Andrew Mitchell QC and Kennedy Talbot appeared in the Supreme Court on the 10th and 11th of February 2014 to argue for the appellants in R v Ahmad and Ahmed. The arguments relating to the vexed issue of multiple recovery are likely to have a very significant impact on future asset recovery cases.
The Appellants submit that the issue is:
Can confiscation orders against defendants which, aggregated, exceed their joint benefit from the offences and/or loss(es) to the victim(s) be, for that reason, in breach of Article 1 of Protocol 1 of the European Convention of Human Rights? If so, should this be cured by the court making joint and several orders and/or dividing the total amount between the defendants?
The Respondent submits that the issue is:
Where two or more defendants jointly obtain property (in this case £12.6 million) as a result of or in connection with criminal conduct, is it proportionate within the meaning of Article 1 of the First Protocol of the European Convention of Human Rights for a court to make a confiscation order against each defendant, each order being in an amount equal to the value of the benefit obtained.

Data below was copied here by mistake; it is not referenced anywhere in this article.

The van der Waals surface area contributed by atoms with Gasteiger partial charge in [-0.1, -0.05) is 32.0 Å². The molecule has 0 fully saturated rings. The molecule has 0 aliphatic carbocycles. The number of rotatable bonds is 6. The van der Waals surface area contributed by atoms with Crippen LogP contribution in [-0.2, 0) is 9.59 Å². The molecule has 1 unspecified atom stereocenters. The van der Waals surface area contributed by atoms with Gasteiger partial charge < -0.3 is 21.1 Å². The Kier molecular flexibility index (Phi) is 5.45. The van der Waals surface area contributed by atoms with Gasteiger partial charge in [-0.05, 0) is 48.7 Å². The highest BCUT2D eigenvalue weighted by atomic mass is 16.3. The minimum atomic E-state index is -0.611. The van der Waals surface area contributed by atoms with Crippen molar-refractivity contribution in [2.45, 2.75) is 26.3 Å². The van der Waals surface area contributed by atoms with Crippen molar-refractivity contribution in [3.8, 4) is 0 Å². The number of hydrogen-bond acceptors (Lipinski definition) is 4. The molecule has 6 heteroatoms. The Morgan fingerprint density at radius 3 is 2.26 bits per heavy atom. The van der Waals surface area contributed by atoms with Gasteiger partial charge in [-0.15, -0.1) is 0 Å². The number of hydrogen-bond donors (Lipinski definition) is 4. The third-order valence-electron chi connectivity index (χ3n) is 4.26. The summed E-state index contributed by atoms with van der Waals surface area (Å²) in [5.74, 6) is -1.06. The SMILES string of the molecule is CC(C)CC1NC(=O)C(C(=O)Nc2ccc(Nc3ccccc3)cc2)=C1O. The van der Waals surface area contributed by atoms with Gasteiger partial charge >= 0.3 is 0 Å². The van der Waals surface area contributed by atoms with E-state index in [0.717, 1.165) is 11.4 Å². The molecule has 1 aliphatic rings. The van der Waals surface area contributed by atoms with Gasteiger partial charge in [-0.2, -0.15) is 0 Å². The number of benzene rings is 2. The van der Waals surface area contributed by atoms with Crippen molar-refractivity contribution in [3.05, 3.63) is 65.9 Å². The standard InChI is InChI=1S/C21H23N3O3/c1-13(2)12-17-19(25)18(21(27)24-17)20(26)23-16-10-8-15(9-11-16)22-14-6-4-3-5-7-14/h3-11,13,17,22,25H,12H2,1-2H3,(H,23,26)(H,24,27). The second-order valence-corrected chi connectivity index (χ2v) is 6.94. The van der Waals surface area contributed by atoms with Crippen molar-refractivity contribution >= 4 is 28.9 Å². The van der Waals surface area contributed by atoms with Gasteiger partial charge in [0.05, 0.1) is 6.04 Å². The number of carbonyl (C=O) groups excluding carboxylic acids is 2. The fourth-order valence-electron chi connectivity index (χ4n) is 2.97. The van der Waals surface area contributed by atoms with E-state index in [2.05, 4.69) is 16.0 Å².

The respondents were convicted of conspiracy to defraud Her Majesty’s Revenue and Customs (HMRC) in relation to a Missing Trader Intra Community fraud. By the fraud, VAT of over £12.6m was lost to HMRC. In subsequent confiscation proceedings, orders were made against each respondent for over £92m, on the basis that the respondents had benefited by the total of the sums passing through bank accounts they controlled. The Court of Appeal quashed the orders and substituted an amount which corresponded to the VAT fraudulently reclaimed.
Judgement has been reserved